Essay on Letters to a Young Novelist
by Mario Vargas Llosa
Student: Eric Kasum
Advisor: Rachel Pollack
Revised February 23, 2004 - Winter/Spring
"Fiction is a lie uncovering a deep truth ... Rebellion lies at the heart of every literary calling ... the desire to change reality, the questioning of real life, which is the secret raison d'ÃÂªtre of literature ... They don't imagine themselves as plotting secretly to dynamite the world ... The difficult and thrilling moment you decide whether you will go beyond amusing yourself ... leads you into servitude, into nothing less than slavery ... an all-encompassing, all-excluding occupation, an urgent priority ... A tapeworm ... Those who make this vocation their own don't write to live but live to write."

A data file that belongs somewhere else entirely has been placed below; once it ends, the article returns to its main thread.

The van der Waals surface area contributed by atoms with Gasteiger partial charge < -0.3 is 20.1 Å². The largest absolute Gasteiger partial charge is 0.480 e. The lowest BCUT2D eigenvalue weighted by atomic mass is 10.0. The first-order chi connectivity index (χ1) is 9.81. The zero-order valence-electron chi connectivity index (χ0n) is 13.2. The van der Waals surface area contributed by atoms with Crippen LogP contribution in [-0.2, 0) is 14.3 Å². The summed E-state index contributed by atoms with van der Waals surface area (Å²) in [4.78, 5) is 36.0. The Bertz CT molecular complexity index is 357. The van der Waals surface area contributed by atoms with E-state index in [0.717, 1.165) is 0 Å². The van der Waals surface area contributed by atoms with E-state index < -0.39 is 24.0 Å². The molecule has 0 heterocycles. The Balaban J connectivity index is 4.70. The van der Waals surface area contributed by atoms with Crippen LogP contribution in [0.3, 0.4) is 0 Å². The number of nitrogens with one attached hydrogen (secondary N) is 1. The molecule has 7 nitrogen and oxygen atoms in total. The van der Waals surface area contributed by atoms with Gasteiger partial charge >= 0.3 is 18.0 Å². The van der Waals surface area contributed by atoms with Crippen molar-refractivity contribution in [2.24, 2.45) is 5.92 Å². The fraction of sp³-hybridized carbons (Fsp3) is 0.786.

As I read Letters to a Young Novelist by candlelight - the power blacked out a little over an hour ago - it haunts me.
My mind is sick, my stomach queasy. I am horrified, thrashed by a whirlpool, a fish in a blender. How could he know? Vargas Llosa whispers in my ear. Not in English, but in a special language only we two can understand. A primal language of secrets.
The wind rustles the curtains at my window. The candle flickers. An unbearable truth wants to come inside. What's he saying? I try to listen. I am naked, trembling, a lonely tree in a field of snow. I hear him whisper, "You are not alone." Not alone? Is he insane? I have always been alone.
In my childhood fantasies, I was always a hero. I remember rescuing my Dad from a polar bear when I was about three years old. I was riding on my tricycle. He says it didn't really happen. What does he know? I was also Student Body President,